9. As a matter of good practice, other agencies and individuals working with and thus affiliated to Surelock and who have access to personal information, will be expected to have read and comply with this Privacy Notice, the terms of which form part of the consultancy/agency agreement between Surelock and that affiliate.
  10. It is expected that departments who deal with external agencies will take responsibility for ensuring that such agencies contract to abide by this policy.
  11. Surelock is the Controller under the data protection legislation, when dealing with its core business activity as an Investigative, Risk Management & Litigation Support Service Provider. However, in certain circumstances Surelock will be Joint Controller with the instructing client.  There may be instances when acting under strict instructions, which also cover the purpose (the why) and means (the how) for the processing of all the personal data in the client provided case scenario, that Surelock will be the Processor.
  12. Surelock is the Controller under the data protection legislation, when dealing with data of staff, clients, contractors, trainees and any other member or affiliate of Surelock
  13. The Senior Management and Heads of Departments and all those in managerial or supervisory roles are responsible for developing and encouraging good information handling practice within Surelock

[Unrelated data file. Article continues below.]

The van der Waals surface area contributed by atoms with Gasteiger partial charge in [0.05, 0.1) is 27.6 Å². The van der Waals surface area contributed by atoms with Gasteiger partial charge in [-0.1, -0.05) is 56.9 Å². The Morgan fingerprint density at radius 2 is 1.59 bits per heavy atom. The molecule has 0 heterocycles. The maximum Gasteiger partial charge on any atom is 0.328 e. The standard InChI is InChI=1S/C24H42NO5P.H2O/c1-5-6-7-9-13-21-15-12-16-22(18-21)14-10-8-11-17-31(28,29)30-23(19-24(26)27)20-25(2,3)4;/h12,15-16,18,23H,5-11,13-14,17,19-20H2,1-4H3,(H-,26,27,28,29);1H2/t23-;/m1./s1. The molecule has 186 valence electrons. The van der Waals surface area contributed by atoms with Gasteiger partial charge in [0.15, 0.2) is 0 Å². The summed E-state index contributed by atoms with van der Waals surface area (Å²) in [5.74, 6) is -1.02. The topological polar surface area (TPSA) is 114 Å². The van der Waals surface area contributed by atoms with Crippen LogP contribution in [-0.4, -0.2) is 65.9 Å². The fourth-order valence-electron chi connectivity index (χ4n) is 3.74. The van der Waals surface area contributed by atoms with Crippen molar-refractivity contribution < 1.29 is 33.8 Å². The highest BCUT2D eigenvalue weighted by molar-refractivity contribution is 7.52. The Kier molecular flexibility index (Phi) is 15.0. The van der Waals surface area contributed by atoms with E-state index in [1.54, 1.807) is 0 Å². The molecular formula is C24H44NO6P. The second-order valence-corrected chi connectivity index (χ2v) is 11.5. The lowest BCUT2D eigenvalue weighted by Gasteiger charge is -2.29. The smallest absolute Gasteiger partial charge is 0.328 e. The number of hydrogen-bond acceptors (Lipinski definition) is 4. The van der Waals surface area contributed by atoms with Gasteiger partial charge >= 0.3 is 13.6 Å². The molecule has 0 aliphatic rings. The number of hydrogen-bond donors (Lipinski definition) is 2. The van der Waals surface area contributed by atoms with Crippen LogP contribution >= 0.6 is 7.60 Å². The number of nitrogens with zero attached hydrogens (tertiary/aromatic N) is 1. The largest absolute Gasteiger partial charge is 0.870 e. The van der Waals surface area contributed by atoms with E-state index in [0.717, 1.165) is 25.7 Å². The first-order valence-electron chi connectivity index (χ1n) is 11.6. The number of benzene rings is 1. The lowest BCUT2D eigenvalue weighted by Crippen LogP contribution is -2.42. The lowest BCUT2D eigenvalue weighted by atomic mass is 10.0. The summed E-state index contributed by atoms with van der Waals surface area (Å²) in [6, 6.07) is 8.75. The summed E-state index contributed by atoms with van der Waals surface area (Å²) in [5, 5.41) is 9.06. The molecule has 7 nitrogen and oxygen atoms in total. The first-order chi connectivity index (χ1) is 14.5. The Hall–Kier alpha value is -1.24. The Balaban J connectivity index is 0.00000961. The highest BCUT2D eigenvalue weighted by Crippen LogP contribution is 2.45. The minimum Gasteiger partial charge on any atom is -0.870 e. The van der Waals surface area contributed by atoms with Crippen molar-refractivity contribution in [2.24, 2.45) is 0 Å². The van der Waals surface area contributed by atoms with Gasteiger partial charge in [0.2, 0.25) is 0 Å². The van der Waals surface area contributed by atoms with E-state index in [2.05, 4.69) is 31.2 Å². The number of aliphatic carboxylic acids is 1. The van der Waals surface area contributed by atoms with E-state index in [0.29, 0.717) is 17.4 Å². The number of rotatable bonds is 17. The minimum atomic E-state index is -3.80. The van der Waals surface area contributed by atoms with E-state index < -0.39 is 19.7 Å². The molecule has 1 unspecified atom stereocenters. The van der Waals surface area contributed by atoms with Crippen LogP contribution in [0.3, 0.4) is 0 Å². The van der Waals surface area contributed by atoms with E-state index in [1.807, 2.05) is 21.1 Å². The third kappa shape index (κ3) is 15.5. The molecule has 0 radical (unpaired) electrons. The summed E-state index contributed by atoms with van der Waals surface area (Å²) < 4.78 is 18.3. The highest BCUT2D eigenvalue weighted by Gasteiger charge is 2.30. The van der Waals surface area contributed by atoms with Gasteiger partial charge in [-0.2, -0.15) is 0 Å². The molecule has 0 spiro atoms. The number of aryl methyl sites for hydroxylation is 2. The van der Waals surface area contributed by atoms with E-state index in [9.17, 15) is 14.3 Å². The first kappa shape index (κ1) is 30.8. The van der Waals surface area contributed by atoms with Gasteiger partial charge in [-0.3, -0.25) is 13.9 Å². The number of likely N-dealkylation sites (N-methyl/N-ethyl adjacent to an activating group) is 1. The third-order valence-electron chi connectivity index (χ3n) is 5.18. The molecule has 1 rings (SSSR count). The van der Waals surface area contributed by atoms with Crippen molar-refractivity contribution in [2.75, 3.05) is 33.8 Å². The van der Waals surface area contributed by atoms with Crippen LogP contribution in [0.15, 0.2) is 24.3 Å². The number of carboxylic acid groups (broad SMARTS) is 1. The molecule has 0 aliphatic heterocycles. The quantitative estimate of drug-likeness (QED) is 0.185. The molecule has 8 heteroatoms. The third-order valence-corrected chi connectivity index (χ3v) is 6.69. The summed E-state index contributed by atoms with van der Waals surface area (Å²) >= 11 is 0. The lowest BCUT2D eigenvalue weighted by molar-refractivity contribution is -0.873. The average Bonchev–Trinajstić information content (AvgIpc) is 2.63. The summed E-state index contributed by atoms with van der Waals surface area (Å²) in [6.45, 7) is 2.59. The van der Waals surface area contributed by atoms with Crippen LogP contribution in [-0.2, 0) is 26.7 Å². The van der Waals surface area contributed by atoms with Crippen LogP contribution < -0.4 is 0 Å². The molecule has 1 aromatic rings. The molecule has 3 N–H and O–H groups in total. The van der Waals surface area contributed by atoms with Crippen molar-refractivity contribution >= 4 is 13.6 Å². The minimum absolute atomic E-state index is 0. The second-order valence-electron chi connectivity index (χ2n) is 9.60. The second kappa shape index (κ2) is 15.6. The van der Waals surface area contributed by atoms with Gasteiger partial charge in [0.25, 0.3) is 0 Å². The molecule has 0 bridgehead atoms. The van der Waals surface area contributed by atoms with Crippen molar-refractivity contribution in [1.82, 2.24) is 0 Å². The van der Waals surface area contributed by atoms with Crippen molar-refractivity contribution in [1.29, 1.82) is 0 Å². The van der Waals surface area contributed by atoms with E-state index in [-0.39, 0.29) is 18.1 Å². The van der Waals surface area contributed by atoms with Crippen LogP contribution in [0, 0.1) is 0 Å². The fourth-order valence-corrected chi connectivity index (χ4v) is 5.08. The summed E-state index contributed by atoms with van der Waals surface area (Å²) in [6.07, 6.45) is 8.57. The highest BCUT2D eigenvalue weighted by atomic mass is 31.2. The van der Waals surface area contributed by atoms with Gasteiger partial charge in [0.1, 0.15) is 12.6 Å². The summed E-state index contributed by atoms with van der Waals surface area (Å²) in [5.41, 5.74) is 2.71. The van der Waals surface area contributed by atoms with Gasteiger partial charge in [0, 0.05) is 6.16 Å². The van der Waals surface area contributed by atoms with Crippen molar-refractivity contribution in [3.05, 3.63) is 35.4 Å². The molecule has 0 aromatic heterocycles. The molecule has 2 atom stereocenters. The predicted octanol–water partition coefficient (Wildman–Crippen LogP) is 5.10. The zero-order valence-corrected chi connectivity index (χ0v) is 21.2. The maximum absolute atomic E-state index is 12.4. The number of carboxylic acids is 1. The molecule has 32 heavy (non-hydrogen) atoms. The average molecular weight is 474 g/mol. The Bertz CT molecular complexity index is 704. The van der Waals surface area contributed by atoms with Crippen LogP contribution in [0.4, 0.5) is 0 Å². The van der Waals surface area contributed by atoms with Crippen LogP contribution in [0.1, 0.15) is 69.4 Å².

14. Compliance with data protection legislation is the responsibility of all members and affiliates of Surelock who process personal information.
  15. Each member of staff, clients, contractors, trainees and any other member or affiliate of Surelock is responsible for ensuring that any personal data supplied to or handled by Surelock is accurate and up-to-date.
  16. Data Subjects have the following rights regarding data processing and the data that are recorded about them:
  • To make subject access requests regarding the nature of information held and to whom it has been disclosed.
  • To prevent processing likely to cause damage or distress.
  • To prevent processing for purposes of direct marketing.
  • To be informed about mechanics of automated decision taking process that will significantly affect them.
  • Not to have significant decisions that will affect them taken solely by automated process.
  • To sue for compensation if they suffer damage by any contravention of the prevailing data protection legislation.
  • To take action to rectify, block, erase or destroy inaccurate data.